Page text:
Above & Beyond: I Have a Flameout

Above & Beyond: I Have a Flameout

(Lockheed Martin)
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(Continued from page 1)

My first conscious thought was to maintain control of the aircraft. Keeping the wings level, I eased the nose down to avoid a stall and settled into the best glide speed. I pulled out a mission planning chart and saw that the nearest suitable emergency airport was Kingsley Field at Klamath Falls, Oregon, 122 miles to the west.

As I eased the airplane into a left turn, I changed the battery switch position to conserve electrical energy so I could keep the helmet faceplate defroster working, power the essential flight instruments, and ensure that I would have enough juice to lower the landing flaps.

“Seattle Center, Spicy 42, MAYDAY. I have a flameout. Heading for Kingsley. Will not transmit again to conserve electrical. Request vectors to keep Kingsley at my 12 o’clock, over.”

“Ahh, roger, Spicy 42, Seattle Center. Kingsley Field current weather scattered clouds at 1,200 feet, 3,500-foot overcast, 15 miles visibility, winds variable, 260 degrees at 10 to 12 in snow showers, altimeter 29.94.”

The situation presented three scenarios. The most attractive was that I would continue gliding toward Kingsley Field until reaching a lower altitude, where I would try to restart the engine. If I got a relight, I would return to home base.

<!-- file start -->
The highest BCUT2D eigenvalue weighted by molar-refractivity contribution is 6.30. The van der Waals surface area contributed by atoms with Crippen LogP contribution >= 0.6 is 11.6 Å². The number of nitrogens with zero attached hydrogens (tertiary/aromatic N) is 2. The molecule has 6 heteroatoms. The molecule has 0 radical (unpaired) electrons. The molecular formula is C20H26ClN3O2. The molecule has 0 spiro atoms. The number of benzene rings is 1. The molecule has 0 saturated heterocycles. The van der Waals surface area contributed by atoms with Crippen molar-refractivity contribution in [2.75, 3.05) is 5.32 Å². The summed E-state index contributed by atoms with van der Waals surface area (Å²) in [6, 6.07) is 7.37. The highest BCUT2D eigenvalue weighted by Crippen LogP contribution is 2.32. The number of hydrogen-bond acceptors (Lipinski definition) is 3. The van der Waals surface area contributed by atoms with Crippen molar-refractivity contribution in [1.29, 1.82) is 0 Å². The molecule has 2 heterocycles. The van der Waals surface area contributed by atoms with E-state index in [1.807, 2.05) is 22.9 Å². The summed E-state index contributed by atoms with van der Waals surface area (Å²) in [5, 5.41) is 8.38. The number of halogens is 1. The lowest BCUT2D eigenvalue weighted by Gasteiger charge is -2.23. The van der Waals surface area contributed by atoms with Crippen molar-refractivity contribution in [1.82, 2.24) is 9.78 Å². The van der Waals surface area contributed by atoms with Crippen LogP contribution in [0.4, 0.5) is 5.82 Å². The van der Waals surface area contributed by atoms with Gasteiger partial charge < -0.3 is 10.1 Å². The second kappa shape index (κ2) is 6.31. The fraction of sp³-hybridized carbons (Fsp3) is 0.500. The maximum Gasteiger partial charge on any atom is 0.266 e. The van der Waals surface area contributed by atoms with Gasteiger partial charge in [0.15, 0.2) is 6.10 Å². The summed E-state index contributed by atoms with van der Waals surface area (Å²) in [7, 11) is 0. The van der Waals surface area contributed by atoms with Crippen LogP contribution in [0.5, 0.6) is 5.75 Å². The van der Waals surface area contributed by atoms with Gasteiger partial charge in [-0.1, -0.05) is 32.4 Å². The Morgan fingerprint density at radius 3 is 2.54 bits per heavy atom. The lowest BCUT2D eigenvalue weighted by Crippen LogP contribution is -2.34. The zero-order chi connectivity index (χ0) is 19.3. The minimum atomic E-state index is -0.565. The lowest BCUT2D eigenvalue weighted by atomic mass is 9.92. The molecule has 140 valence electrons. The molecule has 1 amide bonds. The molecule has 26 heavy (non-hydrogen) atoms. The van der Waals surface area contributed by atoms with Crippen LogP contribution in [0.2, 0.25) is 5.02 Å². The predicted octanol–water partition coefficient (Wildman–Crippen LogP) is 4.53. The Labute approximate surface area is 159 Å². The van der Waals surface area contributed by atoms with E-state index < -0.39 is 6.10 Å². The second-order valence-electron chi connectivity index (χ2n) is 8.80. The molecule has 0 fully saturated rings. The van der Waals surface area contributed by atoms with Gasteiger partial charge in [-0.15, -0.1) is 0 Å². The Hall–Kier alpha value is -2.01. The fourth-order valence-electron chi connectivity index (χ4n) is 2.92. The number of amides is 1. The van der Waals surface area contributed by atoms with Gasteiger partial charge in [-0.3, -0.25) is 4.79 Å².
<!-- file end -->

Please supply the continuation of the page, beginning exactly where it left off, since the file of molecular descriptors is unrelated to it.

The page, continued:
Scenario two: Despite the clouds, I would eventually catch sight of the airfield early enough to make an emergency flameout landing. The marginal weather and the fact that I would be landing the U-2 for the first time with no chase vehicle to call out my height above the runway—customary for all U-2 pilots, not just beginners like me—made this scenario less attractive.

The least attractive possibility was simply to eject and hope I could survive the winter conditions. Fearing there might be high terrain around the airfield, I decided I would eject only if I hadn’t caught sight of the field by the time the altimeter read 5,100 feet, or 1,000 feet above Kingsley Field.

As I descended toward the solid white undercast, the frigid temperatures penetrated the cockpit, numbing my hands through the pressure gloves, and formed a light frost on the metal surfaces and the inside of the canopy. Confident that Kingsley was within gliding range, I extended the landing gear to slightly increase the rate of descent. As I encountered the higher pressure of the lower altitude, the pressure suit automatically relaxed, making movement easier.

Passing through 18,000 feet, I entered the dim light of the overcast and had an unsettling sensation of time acceleration. I was descending into a wintry, hostile environment, and shortly, I’d be either landing or ejecting. The frost on the inside of the canopy now seriously impaired my ability to see out, so I used a plastic protractor-like navigation aid called a Weems Plotter as a scraper. I scratched at the frost and searched below the airplane, but saw nothing except solid clouds. It was like descending into a gigantic glass of milk. Finding the field would be a miracle.

Seattle Center (breaking up): “Spicy…2…. five miles east of Kingsley…. still.… your 12 o’clock…”

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